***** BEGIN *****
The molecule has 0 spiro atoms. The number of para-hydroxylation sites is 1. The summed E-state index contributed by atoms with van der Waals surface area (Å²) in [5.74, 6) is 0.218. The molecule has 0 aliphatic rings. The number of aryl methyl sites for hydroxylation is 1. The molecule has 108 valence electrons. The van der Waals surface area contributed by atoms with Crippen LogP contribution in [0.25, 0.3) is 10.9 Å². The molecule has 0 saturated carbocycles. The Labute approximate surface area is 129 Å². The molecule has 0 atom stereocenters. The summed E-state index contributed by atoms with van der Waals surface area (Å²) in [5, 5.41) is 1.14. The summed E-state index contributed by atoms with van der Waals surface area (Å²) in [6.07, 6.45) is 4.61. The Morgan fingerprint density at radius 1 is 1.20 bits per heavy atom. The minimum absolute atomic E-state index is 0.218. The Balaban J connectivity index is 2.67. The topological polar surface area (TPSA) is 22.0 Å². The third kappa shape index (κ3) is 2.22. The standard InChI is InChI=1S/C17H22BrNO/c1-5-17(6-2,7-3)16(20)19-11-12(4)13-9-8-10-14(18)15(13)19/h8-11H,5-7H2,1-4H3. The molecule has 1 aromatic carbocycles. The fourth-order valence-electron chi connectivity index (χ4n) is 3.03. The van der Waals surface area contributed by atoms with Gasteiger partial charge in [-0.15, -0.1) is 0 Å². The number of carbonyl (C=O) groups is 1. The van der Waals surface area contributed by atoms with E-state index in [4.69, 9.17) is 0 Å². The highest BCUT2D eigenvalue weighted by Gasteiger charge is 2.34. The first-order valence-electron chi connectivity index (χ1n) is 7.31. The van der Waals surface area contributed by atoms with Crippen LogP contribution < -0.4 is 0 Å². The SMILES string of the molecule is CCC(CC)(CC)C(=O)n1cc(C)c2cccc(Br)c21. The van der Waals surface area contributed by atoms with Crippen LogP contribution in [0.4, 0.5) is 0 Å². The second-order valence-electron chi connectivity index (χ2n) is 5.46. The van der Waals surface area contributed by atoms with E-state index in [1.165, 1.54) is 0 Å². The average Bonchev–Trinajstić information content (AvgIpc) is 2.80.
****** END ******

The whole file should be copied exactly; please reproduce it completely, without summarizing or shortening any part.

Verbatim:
The molecule has 0 spiro atoms. The number of para-hydroxylation sites is 1. The summed E-state index contributed by atoms with van der Waals surface area (Å²) in [5.74, 6) is 0.218. The molecule has 0 aliphatic rings. The number of aryl methyl sites for hydroxylation is 1. The molecule has 108 valence electrons. The van der Waals surface area contributed by atoms with Crippen LogP contribution in [0.25, 0.3) is 10.9 Å². The molecule has 0 saturated carbocycles. The Labute approximate surface area is 129 Å². The molecule has 0 atom stereocenters. The summed E-state index contributed by atoms with van der Waals surface area (Å²) in [5, 5.41) is 1.14. The summed E-state index contributed by atoms with van der Waals surface area (Å²) in [6.07, 6.45) is 4.61. The Morgan fingerprint density at radius 1 is 1.20 bits per heavy atom. The minimum absolute atomic E-state index is 0.218. The Balaban J connectivity index is 2.67. The topological polar surface area (TPSA) is 22.0 Å². The third kappa shape index (κ3) is 2.22. The standard InChI is InChI=1S/C17H22BrNO/c1-5-17(6-2,7-3)16(20)19-11-12(4)13-9-8-10-14(18)15(13)19/h8-11H,5-7H2,1-4H3. The molecule has 1 aromatic carbocycles. The fourth-order valence-electron chi connectivity index (χ4n) is 3.03. The van der Waals surface area contributed by atoms with Gasteiger partial charge in [-0.15, -0.1) is 0 Å². The number of carbonyl (C=O) groups is 1. The van der Waals surface area contributed by atoms with E-state index in [4.69, 9.17) is 0 Å². The highest BCUT2D eigenvalue weighted by Gasteiger charge is 2.34. The first-order valence-electron chi connectivity index (χ1n) is 7.31. The van der Waals surface area contributed by atoms with Crippen LogP contribution < -0.4 is 0 Å². The SMILES string of the molecule is CCC(CC)(CC)C(=O)n1cc(C)c2cccc(Br)c21. The van der Waals surface area contributed by atoms with Crippen LogP contribution in [0.4, 0.5) is 0 Å². The second-order valence-electron chi connectivity index (χ2n) is 5.46. The van der Waals surface area contributed by atoms with E-state index in [1.165, 1.54) is 0 Å². The average Bonchev–Trinajstić information content (AvgIpc) is 2.80.